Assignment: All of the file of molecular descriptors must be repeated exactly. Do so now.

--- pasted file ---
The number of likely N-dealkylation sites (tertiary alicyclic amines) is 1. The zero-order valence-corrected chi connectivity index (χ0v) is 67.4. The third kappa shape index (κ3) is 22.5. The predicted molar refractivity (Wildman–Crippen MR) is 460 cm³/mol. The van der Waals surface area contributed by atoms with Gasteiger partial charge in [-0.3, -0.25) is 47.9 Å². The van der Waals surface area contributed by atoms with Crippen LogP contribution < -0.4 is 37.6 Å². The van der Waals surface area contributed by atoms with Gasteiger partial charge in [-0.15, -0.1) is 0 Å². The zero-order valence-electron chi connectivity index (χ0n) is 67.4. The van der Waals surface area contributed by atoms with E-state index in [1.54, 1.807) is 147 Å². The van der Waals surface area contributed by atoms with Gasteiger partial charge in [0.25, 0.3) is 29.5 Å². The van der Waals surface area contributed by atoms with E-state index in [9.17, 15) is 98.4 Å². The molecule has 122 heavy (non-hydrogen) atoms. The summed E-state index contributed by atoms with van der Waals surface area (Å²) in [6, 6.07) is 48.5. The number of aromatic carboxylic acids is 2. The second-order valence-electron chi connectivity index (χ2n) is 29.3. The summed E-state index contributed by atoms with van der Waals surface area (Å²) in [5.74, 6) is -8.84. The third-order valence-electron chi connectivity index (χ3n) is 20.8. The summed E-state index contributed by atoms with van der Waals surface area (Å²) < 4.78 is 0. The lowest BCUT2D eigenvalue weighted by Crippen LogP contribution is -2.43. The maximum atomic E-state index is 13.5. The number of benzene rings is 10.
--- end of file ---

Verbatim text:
The number of likely N-dealkylation sites (tertiary alicyclic amines) is 1. The zero-order valence-corrected chi connectivity index (χ0v) is 67.4. The third kappa shape index (κ3) is 22.5. The predicted molar refractivity (Wildman–Crippen MR) is 460 cm³/mol. The van der Waals surface area contributed by atoms with Gasteiger partial charge in [-0.3, -0.25) is 47.9 Å². The van der Waals surface area contributed by atoms with Crippen LogP contribution < -0.4 is 37.6 Å². The van der Waals surface area contributed by atoms with Gasteiger partial charge in [-0.15, -0.1) is 0 Å². The zero-order valence-electron chi connectivity index (χ0n) is 67.4. The van der Waals surface area contributed by atoms with E-state index in [1.54, 1.807) is 147 Å². The van der Waals surface area contributed by atoms with Gasteiger partial charge in [0.25, 0.3) is 29.5 Å². The van der Waals surface area contributed by atoms with E-state index in [9.17, 15) is 98.4 Å². The molecule has 122 heavy (non-hydrogen) atoms. The summed E-state index contributed by atoms with van der Waals surface area (Å²) in [6, 6.07) is 48.5. The number of aromatic carboxylic acids is 2. The second-order valence-electron chi connectivity index (χ2n) is 29.3. The summed E-state index contributed by atoms with van der Waals surface area (Å²) in [5.74, 6) is -8.84. The third-order valence-electron chi connectivity index (χ3n) is 20.8. The summed E-state index contributed by atoms with van der Waals surface area (Å²) < 4.78 is 0. The lowest BCUT2D eigenvalue weighted by Crippen LogP contribution is -2.43. The maximum atomic E-state index is 13.5. The number of benzene rings is 10.